Marks and Spencer is now reading more radio frequency identification tags in its food business than barcodes, as retailers gear up for a full roll-out after extensive trialling.
Speaking at the BRC/DTI 'Practical RFID in Retail' conference in London, Ian Mumby, head of supply chain, logistics and IT for foods at M&S, revealed that more than 100 supplier sites were RFID-enabled. "On top of this all six depots are enabled, with 1.4 million tags being written to each week - 61% of RFID trays coming into the business that could be written to are now being written to."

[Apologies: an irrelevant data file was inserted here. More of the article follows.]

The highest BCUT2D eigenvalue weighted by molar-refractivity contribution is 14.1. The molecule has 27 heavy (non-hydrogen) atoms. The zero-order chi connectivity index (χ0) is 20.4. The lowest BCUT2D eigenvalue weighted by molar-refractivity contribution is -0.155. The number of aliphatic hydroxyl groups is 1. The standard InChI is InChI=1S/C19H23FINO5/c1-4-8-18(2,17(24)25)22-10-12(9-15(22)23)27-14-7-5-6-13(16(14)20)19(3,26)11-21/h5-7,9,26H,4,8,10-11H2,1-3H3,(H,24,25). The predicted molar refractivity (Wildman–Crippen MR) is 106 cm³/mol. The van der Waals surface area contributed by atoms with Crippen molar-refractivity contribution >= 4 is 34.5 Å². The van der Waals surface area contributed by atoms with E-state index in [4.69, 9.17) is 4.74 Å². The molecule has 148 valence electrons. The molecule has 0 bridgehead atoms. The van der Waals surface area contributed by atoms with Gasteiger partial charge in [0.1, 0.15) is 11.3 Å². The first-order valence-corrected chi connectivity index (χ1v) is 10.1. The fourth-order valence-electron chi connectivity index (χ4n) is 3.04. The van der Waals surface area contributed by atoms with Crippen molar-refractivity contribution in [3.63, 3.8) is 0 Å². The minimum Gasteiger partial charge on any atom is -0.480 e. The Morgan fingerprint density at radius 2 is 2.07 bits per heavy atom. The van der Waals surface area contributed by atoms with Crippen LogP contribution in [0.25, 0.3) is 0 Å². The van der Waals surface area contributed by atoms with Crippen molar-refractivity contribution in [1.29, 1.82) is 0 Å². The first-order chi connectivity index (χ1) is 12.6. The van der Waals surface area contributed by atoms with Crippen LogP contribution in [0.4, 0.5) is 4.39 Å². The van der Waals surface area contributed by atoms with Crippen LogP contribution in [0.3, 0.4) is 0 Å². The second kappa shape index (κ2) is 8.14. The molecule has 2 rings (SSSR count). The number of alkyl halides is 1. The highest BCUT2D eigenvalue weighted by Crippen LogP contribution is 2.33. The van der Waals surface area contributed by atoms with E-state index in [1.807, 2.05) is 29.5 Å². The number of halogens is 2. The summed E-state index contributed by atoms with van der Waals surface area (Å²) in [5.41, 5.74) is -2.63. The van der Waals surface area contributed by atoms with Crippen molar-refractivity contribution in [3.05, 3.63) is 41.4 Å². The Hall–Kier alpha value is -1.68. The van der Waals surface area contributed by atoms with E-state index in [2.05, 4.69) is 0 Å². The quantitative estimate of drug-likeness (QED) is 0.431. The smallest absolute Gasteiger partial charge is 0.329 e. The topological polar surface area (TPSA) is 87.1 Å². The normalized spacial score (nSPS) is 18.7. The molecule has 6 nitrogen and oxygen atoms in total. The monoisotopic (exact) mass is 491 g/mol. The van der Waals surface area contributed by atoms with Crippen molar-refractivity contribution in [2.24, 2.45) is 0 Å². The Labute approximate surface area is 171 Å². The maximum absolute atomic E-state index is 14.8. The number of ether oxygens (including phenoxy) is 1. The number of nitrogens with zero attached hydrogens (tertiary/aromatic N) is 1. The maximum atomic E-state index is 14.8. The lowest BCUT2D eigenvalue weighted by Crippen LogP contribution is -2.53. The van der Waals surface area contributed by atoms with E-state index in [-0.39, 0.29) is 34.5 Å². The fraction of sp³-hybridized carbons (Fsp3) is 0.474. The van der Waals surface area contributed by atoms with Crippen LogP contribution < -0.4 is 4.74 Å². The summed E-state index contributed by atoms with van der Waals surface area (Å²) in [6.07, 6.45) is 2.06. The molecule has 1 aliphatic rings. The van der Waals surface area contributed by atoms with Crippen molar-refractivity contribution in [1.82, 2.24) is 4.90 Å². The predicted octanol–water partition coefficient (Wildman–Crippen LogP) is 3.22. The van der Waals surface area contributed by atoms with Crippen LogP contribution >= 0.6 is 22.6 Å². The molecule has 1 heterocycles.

Mumby said it had been unnecessary to mandate suppliers to become RFID-enabled. Likewise, Asda has taken the decision not to mandate when it begins its trials later in the year.
Tesco IT director Colin Cobain said it had only 40 stores enabled as it had been delayed by the European RFID standards, which are not as flexible as those in the US. Tesco is only working with one supplier, Robert Wiseman Dairies, but it has set up an RFID supplier working group.